Which hull has best stability?

geets

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Curious as to what you guys think. Which hull in your opinion has the best stability while drifting and on anchor? The least amount of rock n roll?
 

Badlatitude

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My 31 foot 12'-2" beam hard chine Blackfin. :D


Is that new "blackfin/northcoast" hull improved over the older ones? They rock like a basatard on the drift. Especially with a tower LOL
 

Duke

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Eastporter

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Sold- 20' Eastporter (Rebuilt 2011) 22' Pearson Ensign

ripta13

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not a downeast but most stable boat iv been on was this 44x21or22 leblanc. we ve hauled gear in 30 knots of wind and she sat like a champ. when the captain picked the boat up in bay of fundy the previous owner said they used to long line sword fish for a few months a year and lobster the rest. he said one trip they were out swordfishing and lost power in a storm and had to lay too in 50knots for a 2 days till they got towed in. she didnt roll over in 20 footers!

39077_1534383281753_5670965_n.jpg
 

John Riddle

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The most "stable" hull is one which returns quickly to an upright position without repeated rolls in the opposite direction after being subjected to a heeling force due to wind, waves or a loading condition. Some hulls are so "stable" that they "snap" upright, making them difficult or impossible to stand on or work in some conditions.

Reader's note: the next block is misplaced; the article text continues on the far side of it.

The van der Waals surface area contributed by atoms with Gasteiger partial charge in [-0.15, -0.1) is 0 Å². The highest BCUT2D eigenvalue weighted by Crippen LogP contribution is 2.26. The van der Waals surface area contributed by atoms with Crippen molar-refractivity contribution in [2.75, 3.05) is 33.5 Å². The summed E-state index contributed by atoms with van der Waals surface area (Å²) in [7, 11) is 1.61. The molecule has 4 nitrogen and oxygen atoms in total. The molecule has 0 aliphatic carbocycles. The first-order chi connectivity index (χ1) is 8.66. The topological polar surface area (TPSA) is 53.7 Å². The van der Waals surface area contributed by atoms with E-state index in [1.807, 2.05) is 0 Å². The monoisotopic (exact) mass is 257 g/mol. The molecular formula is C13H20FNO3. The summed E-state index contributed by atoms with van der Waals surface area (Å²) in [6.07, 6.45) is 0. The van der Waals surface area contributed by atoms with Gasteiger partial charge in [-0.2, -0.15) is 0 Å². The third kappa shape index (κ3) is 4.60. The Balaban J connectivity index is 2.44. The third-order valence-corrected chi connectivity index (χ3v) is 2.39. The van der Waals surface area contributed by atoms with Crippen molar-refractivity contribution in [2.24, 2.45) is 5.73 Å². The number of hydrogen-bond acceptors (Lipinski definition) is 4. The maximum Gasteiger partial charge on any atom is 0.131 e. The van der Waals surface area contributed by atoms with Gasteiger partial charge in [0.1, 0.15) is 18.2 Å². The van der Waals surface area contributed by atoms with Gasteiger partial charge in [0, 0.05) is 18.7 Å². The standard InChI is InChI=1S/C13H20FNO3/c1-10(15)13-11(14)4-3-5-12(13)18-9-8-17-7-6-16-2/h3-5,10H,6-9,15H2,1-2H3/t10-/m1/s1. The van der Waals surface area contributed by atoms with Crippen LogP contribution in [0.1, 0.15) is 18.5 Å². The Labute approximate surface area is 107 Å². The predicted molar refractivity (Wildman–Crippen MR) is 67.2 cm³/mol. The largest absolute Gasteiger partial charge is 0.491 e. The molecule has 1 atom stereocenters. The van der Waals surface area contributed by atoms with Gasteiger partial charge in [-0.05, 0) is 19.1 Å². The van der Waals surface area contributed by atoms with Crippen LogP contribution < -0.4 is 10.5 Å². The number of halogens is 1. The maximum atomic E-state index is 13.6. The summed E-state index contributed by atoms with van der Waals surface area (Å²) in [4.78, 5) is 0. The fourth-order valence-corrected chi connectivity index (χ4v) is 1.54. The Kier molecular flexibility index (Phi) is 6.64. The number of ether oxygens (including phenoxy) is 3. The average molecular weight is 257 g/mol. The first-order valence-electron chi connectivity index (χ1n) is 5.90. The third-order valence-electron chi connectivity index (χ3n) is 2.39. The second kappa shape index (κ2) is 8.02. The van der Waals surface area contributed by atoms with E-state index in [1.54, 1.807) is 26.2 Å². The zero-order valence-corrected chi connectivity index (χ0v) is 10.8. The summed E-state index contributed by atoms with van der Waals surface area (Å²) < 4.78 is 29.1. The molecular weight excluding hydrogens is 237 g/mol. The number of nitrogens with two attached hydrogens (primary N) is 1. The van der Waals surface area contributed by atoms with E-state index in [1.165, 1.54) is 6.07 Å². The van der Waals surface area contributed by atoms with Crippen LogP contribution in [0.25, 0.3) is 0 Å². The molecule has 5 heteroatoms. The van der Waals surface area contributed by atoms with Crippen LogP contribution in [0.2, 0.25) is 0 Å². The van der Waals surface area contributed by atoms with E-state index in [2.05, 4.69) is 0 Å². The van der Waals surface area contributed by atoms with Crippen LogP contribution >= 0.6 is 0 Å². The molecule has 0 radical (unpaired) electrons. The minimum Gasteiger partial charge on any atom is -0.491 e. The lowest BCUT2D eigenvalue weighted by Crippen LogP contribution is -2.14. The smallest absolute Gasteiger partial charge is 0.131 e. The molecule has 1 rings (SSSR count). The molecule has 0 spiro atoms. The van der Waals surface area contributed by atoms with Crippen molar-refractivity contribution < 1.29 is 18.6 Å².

Other hulls may roll to a greater degree, but they roll more slowly and predictably, often making them easier to stand or work on in those same conditions.

Generally, wider hulls with chines or firm bilges tend to snap more than narrower hulls with rounder slack bilges, although the narrower boats may roll somewhat deeper.

In both hulls, the vertical center of gravity is critical in determining the initial degree of roll as well as the speed of the roll and the tendency for repeated oscillations. Two identical hulls with identical layouts and power, but one set up as a lobster boat and one set up with a flying bridge and tower will surely have different roll characteristics. I think it would help if the OP states more specifics. It would produce a more meaningful answer.

In any case, it's a subjective judgement, dependent on the individual's perception of what he's experiencing. A snappy, "stable" hull for one guy may be completely unacceptable to the guy who prefers a little deeper but easier roll.

Interesting topic.
 


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